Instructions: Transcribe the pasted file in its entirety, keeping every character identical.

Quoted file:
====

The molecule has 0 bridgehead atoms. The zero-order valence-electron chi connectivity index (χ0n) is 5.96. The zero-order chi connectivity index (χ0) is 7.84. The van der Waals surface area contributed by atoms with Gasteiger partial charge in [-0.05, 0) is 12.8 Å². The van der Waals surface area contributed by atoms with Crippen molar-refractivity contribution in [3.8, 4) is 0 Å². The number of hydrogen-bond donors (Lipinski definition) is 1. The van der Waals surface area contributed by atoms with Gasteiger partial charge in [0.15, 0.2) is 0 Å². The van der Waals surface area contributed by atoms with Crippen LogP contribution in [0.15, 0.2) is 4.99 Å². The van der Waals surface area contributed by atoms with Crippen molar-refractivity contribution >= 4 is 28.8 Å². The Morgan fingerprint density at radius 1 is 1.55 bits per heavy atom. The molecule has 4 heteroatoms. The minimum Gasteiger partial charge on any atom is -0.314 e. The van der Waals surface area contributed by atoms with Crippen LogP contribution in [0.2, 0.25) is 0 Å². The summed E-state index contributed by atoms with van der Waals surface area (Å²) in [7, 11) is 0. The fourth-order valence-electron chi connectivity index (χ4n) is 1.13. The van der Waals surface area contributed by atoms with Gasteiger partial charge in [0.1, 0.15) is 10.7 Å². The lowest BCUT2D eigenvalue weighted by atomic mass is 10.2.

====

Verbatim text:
The molecule has 0 bridgehead atoms. The zero-order valence-electron chi connectivity index (χ0n) is 5.96. The zero-order chi connectivity index (χ0) is 7.84. The van der Waals surface area contributed by atoms with Gasteiger partial charge in [-0.05, 0) is 12.8 Å². The van der Waals surface area contributed by atoms with Crippen molar-refractivity contribution in [3.8, 4) is 0 Å². The number of hydrogen-bond donors (Lipinski definition) is 1. The van der Waals surface area contributed by atoms with Gasteiger partial charge in [0.15, 0.2) is 0 Å². The van der Waals surface area contributed by atoms with Crippen LogP contribution in [0.15, 0.2) is 4.99 Å². The van der Waals surface area contributed by atoms with Crippen molar-refractivity contribution >= 4 is 28.8 Å². The Morgan fingerprint density at radius 1 is 1.55 bits per heavy atom. The molecule has 4 heteroatoms. The minimum Gasteiger partial charge on any atom is -0.314 e. The van der Waals surface area contributed by atoms with Crippen LogP contribution in [0.2, 0.25) is 0 Å². The summed E-state index contributed by atoms with van der Waals surface area (Å²) in [7, 11) is 0. The fourth-order valence-electron chi connectivity index (χ4n) is 1.13. The van der Waals surface area contributed by atoms with Gasteiger partial charge in [0.1, 0.15) is 10.7 Å². The lowest BCUT2D eigenvalue weighted by atomic mass is 10.2.